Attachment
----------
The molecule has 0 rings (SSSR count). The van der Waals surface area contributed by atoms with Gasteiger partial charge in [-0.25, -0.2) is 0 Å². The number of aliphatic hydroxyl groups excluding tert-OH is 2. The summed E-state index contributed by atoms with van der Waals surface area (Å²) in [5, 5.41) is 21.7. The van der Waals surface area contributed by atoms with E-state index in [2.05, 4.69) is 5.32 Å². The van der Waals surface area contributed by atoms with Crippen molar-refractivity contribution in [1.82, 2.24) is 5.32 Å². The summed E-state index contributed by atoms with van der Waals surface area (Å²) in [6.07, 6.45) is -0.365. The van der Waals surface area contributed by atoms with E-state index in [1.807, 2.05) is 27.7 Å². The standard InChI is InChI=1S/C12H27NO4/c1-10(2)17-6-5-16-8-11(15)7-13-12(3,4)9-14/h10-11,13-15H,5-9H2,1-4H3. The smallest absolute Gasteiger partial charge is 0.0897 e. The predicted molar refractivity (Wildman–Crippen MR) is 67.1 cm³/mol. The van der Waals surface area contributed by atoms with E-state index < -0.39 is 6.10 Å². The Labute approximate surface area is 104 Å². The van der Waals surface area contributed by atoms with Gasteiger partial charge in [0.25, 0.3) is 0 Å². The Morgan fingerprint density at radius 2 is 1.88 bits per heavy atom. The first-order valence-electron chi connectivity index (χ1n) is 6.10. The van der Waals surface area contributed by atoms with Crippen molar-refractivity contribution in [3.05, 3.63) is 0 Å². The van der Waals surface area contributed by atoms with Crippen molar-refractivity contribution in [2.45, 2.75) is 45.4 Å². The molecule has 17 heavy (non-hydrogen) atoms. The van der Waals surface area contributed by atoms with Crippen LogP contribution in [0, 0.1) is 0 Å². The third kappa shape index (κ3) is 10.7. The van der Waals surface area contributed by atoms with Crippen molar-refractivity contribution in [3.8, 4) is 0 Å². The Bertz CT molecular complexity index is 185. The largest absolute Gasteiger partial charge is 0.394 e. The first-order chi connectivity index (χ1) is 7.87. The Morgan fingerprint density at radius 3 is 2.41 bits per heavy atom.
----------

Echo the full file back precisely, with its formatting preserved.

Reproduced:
The molecule has 0 rings (SSSR count). The van der Waals surface area contributed by atoms with Gasteiger partial charge in [-0.25, -0.2) is 0 Å². The number of aliphatic hydroxyl groups excluding tert-OH is 2. The summed E-state index contributed by atoms with van der Waals surface area (Å²) in [5, 5.41) is 21.7. The van der Waals surface area contributed by atoms with E-state index in [2.05, 4.69) is 5.32 Å². The van der Waals surface area contributed by atoms with Crippen molar-refractivity contribution in [1.82, 2.24) is 5.32 Å². The summed E-state index contributed by atoms with van der Waals surface area (Å²) in [6.07, 6.45) is -0.365. The van der Waals surface area contributed by atoms with E-state index in [1.807, 2.05) is 27.7 Å². The standard InChI is InChI=1S/C12H27NO4/c1-10(2)17-6-5-16-8-11(15)7-13-12(3,4)9-14/h10-11,13-15H,5-9H2,1-4H3. The smallest absolute Gasteiger partial charge is 0.0897 e. The predicted molar refractivity (Wildman–Crippen MR) is 67.1 cm³/mol. The van der Waals surface area contributed by atoms with E-state index < -0.39 is 6.10 Å². The Labute approximate surface area is 104 Å². The van der Waals surface area contributed by atoms with Gasteiger partial charge in [0.25, 0.3) is 0 Å². The Morgan fingerprint density at radius 2 is 1.88 bits per heavy atom. The first-order valence-electron chi connectivity index (χ1n) is 6.10. The van der Waals surface area contributed by atoms with Crippen molar-refractivity contribution in [3.05, 3.63) is 0 Å². The van der Waals surface area contributed by atoms with Crippen molar-refractivity contribution in [2.45, 2.75) is 45.4 Å². The molecule has 17 heavy (non-hydrogen) atoms. The van der Waals surface area contributed by atoms with Crippen LogP contribution in [0, 0.1) is 0 Å². The third kappa shape index (κ3) is 10.7. The van der Waals surface area contributed by atoms with Crippen molar-refractivity contribution in [3.8, 4) is 0 Å². The Bertz CT molecular complexity index is 185. The largest absolute Gasteiger partial charge is 0.394 e. The first-order chi connectivity index (χ1) is 7.87. The Morgan fingerprint density at radius 3 is 2.41 bits per heavy atom.